THE famous documentary, Night Mail, features a mail train travelling overnight from London to Glasgow, but there was an even bigger night-time railway industry in bygone times.


In the 1960s I was a newspaper lad, delivering papers through people’s doors in the early morning, the last link in a national chain that worked through the night every night. I am thankful for a story in this month’s Railway Magazine that supplied me with so much info.


The world’s first national newspaper, The Daily Currant, was produced in March 1702, by Elizabeth Mallet, who was a printer and bookseller in Fleet Street, a through route since Roman times. The Times was launched in 1788, The Observer in 1791, and the News of the World in 1843, but to deliver them nationally by stagecoach or canal would take days. The Manchester Guardian, first published in 1821, had that advantage over the Fleet Street titles.


The Liverpool and Manchester Railway had opened in 1830. The pioneering agreement to convey papers and journals by rail was signed just a year later.


With the rapid growth of railways around the country, WHSmith was not only opening stalls on the new stations but was tying up distribution deals with many of the individual railway companies.


Newspapers were treated as parcels rather than goods, and their cheaper rates meant many canal and stagecoach companies lost trade and disappeared. One consequence was that the turnpike roads, losing their stagecoach income, were much less maintained, and that didn’t really change till the arrival of motor vehicles.


Around the start of the 20th century, The Daily Mail, Daily Express, and the Daily Mirror appeared, adding millions to be distributed.


They arrived at the appropriate London terminus and were loaded on overnight trains, to be split and sorted into bundles, so many of each for the big distribution centres, then for smaller towns, and then for individual shops and outlets wanting them delivered by the time the paper lads called.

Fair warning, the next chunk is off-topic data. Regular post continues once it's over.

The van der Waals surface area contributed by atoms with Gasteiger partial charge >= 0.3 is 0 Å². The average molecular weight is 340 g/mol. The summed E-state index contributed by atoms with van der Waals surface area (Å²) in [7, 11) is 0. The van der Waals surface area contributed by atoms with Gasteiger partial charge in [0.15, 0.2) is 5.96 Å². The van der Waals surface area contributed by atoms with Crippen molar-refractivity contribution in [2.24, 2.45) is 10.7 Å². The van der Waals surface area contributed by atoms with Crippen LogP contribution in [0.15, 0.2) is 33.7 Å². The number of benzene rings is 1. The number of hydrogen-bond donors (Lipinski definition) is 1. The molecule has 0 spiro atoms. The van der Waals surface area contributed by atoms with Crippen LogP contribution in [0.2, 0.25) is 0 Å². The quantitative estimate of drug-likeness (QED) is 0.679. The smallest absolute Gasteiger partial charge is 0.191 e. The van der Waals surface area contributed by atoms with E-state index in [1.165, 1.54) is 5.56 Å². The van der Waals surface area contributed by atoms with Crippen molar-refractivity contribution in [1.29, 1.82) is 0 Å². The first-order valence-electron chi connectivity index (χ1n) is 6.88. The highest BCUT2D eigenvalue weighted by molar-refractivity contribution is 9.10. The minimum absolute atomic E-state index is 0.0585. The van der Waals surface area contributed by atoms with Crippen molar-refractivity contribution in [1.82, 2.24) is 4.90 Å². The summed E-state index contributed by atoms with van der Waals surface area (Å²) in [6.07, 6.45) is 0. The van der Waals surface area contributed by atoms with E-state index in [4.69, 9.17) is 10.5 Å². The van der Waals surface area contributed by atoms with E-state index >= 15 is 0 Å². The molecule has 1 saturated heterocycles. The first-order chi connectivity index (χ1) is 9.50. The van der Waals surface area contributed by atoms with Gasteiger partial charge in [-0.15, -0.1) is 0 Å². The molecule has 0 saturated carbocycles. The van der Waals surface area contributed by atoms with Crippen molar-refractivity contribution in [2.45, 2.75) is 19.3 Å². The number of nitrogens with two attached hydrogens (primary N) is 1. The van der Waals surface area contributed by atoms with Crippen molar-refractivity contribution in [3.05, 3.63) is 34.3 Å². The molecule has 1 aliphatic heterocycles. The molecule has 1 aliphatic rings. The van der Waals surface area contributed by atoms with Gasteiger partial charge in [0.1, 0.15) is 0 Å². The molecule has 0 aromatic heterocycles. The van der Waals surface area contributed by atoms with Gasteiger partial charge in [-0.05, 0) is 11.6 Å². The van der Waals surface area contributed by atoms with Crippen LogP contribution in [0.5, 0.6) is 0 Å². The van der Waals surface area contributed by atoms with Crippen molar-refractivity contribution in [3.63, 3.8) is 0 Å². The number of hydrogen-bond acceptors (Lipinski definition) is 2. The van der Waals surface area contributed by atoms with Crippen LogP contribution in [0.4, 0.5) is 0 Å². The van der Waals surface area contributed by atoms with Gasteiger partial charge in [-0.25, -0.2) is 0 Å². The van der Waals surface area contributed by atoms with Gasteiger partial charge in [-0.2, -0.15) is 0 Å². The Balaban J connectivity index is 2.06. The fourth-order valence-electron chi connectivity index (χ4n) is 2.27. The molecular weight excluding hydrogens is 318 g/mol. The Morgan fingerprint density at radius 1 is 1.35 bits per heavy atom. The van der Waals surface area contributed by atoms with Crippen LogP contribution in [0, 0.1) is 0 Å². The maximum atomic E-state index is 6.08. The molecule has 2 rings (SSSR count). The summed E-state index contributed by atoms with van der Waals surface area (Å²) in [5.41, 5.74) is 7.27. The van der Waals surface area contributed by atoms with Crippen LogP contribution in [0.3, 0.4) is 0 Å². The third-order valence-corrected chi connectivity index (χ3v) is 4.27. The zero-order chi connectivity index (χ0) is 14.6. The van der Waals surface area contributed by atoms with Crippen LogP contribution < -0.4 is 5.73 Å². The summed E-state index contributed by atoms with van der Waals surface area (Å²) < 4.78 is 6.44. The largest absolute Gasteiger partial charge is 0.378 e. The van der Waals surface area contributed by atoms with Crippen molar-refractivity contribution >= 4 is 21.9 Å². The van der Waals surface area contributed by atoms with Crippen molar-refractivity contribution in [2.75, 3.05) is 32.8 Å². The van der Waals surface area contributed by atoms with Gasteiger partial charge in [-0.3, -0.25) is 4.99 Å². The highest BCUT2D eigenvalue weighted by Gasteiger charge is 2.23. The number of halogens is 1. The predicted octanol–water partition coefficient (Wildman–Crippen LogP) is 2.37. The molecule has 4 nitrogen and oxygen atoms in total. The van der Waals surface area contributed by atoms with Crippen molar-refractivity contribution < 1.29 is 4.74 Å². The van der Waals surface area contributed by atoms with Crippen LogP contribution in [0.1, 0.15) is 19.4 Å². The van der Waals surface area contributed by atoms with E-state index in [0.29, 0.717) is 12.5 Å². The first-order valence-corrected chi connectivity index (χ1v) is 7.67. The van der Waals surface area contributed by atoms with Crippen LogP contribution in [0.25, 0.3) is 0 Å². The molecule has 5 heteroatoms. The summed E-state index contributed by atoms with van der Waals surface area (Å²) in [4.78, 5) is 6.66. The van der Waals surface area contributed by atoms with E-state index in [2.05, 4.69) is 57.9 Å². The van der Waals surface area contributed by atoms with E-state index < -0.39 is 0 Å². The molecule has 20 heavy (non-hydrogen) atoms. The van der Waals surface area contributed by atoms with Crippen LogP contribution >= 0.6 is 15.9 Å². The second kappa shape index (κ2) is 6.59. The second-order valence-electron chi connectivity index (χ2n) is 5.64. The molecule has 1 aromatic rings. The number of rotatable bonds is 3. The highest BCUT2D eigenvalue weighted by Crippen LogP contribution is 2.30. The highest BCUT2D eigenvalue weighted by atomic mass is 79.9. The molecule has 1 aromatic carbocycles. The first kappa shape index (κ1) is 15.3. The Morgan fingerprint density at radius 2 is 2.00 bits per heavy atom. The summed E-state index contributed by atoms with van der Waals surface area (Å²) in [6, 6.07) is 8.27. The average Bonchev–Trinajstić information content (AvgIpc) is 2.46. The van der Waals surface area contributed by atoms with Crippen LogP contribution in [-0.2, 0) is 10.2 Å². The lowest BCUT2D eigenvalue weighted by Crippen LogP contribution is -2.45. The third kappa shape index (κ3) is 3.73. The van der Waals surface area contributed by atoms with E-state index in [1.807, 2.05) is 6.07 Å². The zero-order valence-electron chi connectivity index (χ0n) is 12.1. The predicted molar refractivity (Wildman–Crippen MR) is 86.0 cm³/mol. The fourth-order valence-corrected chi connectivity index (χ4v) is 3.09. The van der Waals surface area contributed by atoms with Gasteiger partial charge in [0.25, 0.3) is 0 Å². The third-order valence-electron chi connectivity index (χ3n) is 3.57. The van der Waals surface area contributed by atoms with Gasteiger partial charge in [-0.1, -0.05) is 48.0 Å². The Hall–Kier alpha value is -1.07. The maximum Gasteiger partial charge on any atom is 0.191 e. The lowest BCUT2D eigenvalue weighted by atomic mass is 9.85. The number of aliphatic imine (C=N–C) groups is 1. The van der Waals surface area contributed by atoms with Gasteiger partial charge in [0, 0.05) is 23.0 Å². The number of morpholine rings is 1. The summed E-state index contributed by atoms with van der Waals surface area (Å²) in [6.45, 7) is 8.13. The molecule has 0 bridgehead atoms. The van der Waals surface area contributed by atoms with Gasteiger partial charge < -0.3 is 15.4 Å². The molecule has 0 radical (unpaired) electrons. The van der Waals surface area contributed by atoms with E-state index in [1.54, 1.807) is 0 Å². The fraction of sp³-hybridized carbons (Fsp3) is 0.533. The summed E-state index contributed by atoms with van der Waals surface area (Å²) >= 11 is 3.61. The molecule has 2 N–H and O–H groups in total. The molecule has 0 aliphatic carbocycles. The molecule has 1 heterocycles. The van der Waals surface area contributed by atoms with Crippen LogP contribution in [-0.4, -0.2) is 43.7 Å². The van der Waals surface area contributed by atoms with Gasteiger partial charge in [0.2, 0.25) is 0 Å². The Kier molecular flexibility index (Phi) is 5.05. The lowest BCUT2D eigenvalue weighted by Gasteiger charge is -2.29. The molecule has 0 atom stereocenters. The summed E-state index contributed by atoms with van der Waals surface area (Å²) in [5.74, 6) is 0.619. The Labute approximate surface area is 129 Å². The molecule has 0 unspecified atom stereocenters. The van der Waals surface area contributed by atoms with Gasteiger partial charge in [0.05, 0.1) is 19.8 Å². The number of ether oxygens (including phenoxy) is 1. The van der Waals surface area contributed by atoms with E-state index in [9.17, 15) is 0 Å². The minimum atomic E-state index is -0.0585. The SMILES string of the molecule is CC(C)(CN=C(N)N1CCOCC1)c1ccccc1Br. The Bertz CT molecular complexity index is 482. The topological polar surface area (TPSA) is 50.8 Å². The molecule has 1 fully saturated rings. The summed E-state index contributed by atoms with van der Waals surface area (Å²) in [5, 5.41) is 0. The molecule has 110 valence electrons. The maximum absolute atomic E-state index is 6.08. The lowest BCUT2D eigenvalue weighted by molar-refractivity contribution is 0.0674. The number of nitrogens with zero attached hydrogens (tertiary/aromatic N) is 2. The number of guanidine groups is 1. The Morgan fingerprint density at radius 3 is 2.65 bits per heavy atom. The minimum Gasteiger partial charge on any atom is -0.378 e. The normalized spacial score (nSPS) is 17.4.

Dedicated coaches and trains evolved. It became a huge night-time industry, tabled to be completed with the arrival at each station and for connecting trains. Train splitting with attachments and detachments, with the extra locos needed, were added complications.


From Manchester Victoria/Exchange, there were overnight services to Liverpool, Blackpool, Stoke, Crewe, Leeds, Hull, York, Newcastle and Cleethorpes. Sometimes the trains slowed but didn’t stop, throwing out the parcels.


I presume all our stations received a delivery, and the early morning station staff would take the parcels on the station bikes, a common sight back then, although for busier deliveries a horse and cart/trap would be hired.


In the 1950s and 60s British Rail was running 75 dedicated services with those heavy Sunday papers.


So, the train pulls out punctually, and they sort and collate the load according to the various newsagents’ requirements, and they can change for every night, untying bundles, transferring the contents, making new bundles, and ensuring they are properly labelled, and unloading them as soon as the train stops.


One distribution depot was at Broad Green, which Smiths opened in 1967 to serve almost 500 retail outlets in a 42 square mile area.


The nightly train arrived at 4am and continued to Lime Street for the city centre outlets.


At Broad Green there were roughly 10 tonnes of papers which were loaded onto a platform-level conveyor belt and the staff would sort and repackage them in the depot.


Fortunately there were so few passenger trains in those night hours.


Hazards? Well, in 1942 not only were railway lines to London being destroyed by Nazi bombs but one Ramsgate newsagent was filmed removing an enemy fighter’s cannon bullets out of a bundle of papers, when a train had been attacked.


By 1986 Murdoch had moved his printing to Wapping and signed contracts with road hauliers. Others followed. The loss of such large incomes meant the last newspaper train ran on July 9/10, 1988.


It being night-time meant that few photos were taken.


The changing world means we now get our news and opinions on the internet and from other sources.


I miss having my fish and chips from a chippy, wrapped in a newspaper that travelled overnight from London less than 24 hours previously.


n If you have memories about the night-time trains or morning arrivals to our stations or newsagents, I’d love to hear them.